On Mon, 21 Jul 2014 06:34:08 -0700 (PDT)
Mirko Gogic <gogicmi...@gmail.com> wrote:

> I have a following problem for a long time we had two separate
> projects on two separate git origins.
> server A and server B
> Now code is getting very similar, and am trying to push updates 
> automatically. 
> Me and few of my friends are working and pushing to server A, then i
> need to merge changes from server A to to local copy of server B and
> then i will push to server B ( one person is doing this ).
> I would like to be able to merge from server a to my local copy of
> server b. Currently am using third party tool to merge this but as we
> are using git on both i was wondering can git help me. 
> Can i somehow do this easier with git ?

I'm not sure I completely follow but answering anyway...

A bit of background information first.  There are two ways to refer to
a remote repositories in Git:
1) You might use an URL of that repository directly;
2) You can make a local repository permanently "know" about any number
   of remote repositories.  These things are called "remotes" and are
   operated on using the `git remote` command.

The `git clone` command impliticly creates one remote for you: it's
named "origin" and has its URL set to that specified when cloning.
The name "origin" is in no way special: it's just the default -- in the
same way "master" is the default name for the first branch to be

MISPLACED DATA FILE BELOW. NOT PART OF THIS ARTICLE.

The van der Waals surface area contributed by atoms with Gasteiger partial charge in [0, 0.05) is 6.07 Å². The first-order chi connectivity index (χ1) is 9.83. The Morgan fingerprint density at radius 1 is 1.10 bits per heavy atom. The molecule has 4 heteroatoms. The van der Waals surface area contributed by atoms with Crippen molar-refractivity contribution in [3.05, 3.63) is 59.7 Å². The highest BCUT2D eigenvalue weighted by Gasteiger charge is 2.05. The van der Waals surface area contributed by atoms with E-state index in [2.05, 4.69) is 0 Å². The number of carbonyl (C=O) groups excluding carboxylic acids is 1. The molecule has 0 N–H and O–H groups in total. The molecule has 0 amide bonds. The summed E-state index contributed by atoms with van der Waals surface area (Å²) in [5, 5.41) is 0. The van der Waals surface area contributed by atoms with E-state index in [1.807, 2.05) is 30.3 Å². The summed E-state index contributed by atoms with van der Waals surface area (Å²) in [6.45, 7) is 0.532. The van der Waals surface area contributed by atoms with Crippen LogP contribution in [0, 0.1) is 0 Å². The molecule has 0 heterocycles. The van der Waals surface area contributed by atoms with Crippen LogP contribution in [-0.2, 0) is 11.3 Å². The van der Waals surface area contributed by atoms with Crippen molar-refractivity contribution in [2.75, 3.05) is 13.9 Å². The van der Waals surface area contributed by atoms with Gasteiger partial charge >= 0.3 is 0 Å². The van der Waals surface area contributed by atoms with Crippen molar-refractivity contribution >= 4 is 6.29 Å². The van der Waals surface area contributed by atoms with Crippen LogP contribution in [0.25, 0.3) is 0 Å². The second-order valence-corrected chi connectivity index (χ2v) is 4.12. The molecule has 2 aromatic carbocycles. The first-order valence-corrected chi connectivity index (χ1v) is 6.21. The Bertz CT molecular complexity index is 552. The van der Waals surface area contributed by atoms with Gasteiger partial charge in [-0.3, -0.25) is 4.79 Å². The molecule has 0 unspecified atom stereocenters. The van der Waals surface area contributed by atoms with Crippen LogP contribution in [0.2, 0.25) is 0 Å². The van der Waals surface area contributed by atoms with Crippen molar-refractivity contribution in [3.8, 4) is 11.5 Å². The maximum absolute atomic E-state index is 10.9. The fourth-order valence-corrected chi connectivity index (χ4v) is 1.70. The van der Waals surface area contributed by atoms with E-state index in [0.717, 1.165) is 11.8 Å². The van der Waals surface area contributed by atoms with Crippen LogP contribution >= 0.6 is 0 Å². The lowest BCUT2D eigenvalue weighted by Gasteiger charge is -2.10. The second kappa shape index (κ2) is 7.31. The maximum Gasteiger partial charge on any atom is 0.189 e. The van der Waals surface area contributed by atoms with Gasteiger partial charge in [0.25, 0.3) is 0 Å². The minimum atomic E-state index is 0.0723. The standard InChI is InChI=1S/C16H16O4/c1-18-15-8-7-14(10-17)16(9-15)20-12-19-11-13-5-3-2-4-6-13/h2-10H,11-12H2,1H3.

created when a repository is initialized.

It seems that for your case -- reconciling changes between two
repositories using the third (local) repository -- using remotes is the
direct solution.

Let's now use this knowledge to actually set things up.

First, you need to clone the repository B.
Then, configure the resulting local repository so that it "knows" about
the repository A:

  git remote add repoa REPO_A_URL

This command will add the remote named "repoa" with the URL REPO_A_URL
to your local repository.  No A's data is fetched at this point.

Next, you will need to bring the "interesting" objects from A into your
local repository.  Say, you want to merge branch "feature" form A into
the branch "master" of B.  You do it like this:

1) Make sure you have the recent version of B's history:

    git fetch origin

2) Make sure your local branch "master" is the same as that branch in
   the repository B:

    git checkout master
    git merge -ff-only origin/master

3) Fetch the branch "feature" from the repository A:

    git fetch repoa feature

   This comand will create the so-called "remote branch" named
   "repoa/feature" in your local repository.

   If you want all the branches of A, you can do

    git fetch repoa


    git remote update repoa

4) Now you can merge "repoa/feature" into "master":

    git merge repoa/feature

   Resolve conflicts, if raised, commit and then try to
   update the "master" branch in the repository B:

    git push origin master

That's basically all that is needed: to merge between branches in
different repositories, bring the relevant objects of all those
repositories into your local one, then merge.

One more thing.  You told us that the code bases in A and B are quite
similar.  You then might consider making them into the single code base.

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